Outlook & Forecast
Cardiac arrest is a medical emergency. The person concerned is in acute danger of death and must be treated immediately by an emergency doctor. If the necessary resuscitation measures are initiated immediately, there is a relatively high chance of recovery. The chances of survival are also based on the cause of the cardiac arrest and the constitution of the patient. According to the German resuscitation register, around 10 to 15 percent of those affected survive a cardiac arrest. The association also states that immediate resuscitation measures can double to triple the patient’s chances of survival. In the long term, around 75 percent of all survivors are able to work again after cardiac arrest.
In the first few months, side effects such as exhaustion and circulatory problems occur, which can significantly reduce well-being and quality of life. Extensive medical supervision is necessary in any case. The prognosis can be improved by strictly adhering to the medical guidelines regarding diet, exercise and the like. Then, if necessary, even a full recovery is possible. The prognosis after a circulatory arrest depends on various factors, but is in principle relatively good if the person affected survives the actual circulatory arrest.
Preventing the various possible causes of cardiac arrest is usually the most important step in preventing cardiac arrest. Cardiac arrhythmias, heart attacks and strokes, for example, are the causes of circulatory arrest that are favored above all by obesity and high blood pressure. The latter factors can be prevented, for example, through regular exercise, a balanced diet and a conscious use of nicotine and alcohol.
In the case of a cardiac arrest, those affected usually have no special options for aftercare. In most cases, cardiac arrest also leads to death if it is not recognized in time. Therefore, a doctor should be consulted at the first sign or symptom of this condition to avoid this complication.
An ambulance should be called immediately or a hospital should be visited directly so that the person concerned can receive emergency care. Further follow-up measures are usually not available to the patient. Since cardiac arrest leads to the death of the patient in many cases, the parents, family or other relatives are dependent on psychological support and advice.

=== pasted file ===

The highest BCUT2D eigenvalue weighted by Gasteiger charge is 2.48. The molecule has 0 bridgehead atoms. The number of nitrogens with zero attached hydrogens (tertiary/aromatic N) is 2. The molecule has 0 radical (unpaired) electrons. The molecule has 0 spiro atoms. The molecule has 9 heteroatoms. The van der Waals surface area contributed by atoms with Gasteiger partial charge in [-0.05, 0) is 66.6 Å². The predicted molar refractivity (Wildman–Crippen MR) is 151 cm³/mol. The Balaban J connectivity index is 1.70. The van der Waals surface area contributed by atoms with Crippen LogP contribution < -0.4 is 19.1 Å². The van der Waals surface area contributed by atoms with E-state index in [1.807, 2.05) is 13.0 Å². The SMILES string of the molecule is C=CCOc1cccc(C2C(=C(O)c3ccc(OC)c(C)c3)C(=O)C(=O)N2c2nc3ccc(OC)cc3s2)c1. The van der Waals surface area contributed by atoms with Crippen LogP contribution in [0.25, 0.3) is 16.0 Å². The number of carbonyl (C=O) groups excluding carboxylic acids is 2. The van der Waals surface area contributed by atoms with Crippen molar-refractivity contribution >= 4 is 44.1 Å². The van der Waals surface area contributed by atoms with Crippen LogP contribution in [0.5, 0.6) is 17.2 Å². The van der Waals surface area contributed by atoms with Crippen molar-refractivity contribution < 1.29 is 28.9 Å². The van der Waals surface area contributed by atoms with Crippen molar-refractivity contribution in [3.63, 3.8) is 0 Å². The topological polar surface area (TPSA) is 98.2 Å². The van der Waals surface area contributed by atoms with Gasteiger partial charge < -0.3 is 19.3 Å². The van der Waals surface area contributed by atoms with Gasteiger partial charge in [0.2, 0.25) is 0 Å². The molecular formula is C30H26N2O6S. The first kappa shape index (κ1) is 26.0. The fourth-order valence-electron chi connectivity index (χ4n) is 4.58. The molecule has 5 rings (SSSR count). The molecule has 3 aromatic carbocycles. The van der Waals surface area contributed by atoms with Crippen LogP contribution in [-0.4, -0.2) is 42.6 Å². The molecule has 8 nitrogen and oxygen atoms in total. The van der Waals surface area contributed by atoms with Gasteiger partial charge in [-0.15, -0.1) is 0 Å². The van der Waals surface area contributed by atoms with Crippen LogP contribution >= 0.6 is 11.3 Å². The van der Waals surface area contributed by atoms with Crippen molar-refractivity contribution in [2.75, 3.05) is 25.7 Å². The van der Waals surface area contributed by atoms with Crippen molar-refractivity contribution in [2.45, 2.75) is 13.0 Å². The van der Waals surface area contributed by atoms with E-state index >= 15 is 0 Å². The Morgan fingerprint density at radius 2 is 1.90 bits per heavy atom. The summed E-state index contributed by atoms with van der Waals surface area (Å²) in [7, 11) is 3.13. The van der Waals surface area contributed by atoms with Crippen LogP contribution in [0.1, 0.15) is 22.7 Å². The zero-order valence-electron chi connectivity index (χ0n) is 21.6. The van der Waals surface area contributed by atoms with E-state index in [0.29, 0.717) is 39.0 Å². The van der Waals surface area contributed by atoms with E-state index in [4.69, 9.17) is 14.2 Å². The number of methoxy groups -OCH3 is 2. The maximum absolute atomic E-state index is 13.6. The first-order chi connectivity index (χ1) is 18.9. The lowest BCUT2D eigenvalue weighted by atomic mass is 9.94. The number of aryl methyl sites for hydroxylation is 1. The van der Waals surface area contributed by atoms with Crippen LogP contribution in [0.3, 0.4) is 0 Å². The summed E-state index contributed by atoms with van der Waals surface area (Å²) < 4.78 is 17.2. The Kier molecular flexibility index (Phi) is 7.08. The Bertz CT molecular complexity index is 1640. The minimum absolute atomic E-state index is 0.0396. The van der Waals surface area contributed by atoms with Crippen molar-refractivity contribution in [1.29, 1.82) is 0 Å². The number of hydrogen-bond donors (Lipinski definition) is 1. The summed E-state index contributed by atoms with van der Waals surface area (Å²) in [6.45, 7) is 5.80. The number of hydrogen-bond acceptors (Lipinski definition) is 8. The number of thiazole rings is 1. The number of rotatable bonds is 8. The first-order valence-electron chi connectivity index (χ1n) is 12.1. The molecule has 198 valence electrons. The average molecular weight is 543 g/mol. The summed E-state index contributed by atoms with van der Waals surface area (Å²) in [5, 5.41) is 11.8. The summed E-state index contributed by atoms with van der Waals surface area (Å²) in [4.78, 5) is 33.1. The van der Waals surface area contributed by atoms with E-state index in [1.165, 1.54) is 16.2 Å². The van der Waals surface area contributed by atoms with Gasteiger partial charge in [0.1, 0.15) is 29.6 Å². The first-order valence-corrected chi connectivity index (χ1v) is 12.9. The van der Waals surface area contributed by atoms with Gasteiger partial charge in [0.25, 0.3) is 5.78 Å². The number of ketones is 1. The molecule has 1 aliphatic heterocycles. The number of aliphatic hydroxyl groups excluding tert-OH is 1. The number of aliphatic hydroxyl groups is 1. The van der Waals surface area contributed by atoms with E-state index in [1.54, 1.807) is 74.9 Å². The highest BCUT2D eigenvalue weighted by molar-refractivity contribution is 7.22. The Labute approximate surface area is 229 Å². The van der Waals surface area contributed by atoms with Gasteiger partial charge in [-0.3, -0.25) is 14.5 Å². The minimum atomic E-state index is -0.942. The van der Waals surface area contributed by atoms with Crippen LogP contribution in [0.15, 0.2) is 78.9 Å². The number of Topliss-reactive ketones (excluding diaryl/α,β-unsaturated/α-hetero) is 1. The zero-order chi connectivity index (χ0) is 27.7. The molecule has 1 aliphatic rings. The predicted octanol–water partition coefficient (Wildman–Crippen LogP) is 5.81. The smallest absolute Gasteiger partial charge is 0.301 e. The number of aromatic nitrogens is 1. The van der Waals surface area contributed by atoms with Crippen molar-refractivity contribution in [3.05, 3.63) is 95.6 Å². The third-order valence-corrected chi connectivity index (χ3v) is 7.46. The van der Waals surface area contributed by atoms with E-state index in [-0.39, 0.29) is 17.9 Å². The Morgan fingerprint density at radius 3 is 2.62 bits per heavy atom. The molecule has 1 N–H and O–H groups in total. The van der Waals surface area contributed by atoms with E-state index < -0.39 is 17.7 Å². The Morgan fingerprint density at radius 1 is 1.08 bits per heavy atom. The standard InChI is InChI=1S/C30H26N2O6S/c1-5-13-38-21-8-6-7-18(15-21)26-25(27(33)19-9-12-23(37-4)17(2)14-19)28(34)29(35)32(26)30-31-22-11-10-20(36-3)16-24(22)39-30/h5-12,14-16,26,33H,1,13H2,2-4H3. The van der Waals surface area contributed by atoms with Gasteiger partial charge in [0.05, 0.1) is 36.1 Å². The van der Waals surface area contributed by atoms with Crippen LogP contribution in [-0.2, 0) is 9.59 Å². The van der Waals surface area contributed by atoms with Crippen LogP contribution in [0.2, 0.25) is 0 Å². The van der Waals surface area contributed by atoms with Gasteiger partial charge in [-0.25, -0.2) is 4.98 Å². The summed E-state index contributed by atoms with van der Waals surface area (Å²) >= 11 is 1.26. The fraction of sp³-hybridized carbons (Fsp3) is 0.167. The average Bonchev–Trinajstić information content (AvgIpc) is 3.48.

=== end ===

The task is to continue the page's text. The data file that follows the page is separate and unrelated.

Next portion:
Loving conversations and intensive care of those affected have a very positive effect on the further course of these complaints. It can also prevent depression or other mental upsets. If the cardiac arrest is treated, the person concerned should rest their heart after the treatment and not engage in any stressful or physical activities, as this would put unnecessary strain on the heart.
You can do that yourself
Cardiac arrest is a life-threatening situation where every second counts. The relatives or first aiders should first alert the emergency doctor immediately. Before medical help arrives, first aid measures must be taken. Very important: do not lie down the affected person, but position the upper body upwards so that the heart is relieved. In addition, tight clothing should be loosened so that the patient can breathe. Then the resuscitation measures must be started immediately. If available, a defibrillator can be used. Otherwise, a cardiac massage or mouth-mouth/nose resuscitation should be performed.
If the person is conscious, it is important to calm them down and avoid stress and excitement until the emergency doctor arrives. The patient will then have to spend a few days in the hospital. Rest and bed rest are primarily indicated.
As soon as the cause of the cardiac arrest is known, the therapeutic measures can be started. In general, light exercise such as physiotherapy or yoga, dietary measures and avoiding stress are recommended. In short: a healthy and conscious lifestyle. Additional support from family members can help to keep up with the new lifestyle habits and avoid another cardiac arrest.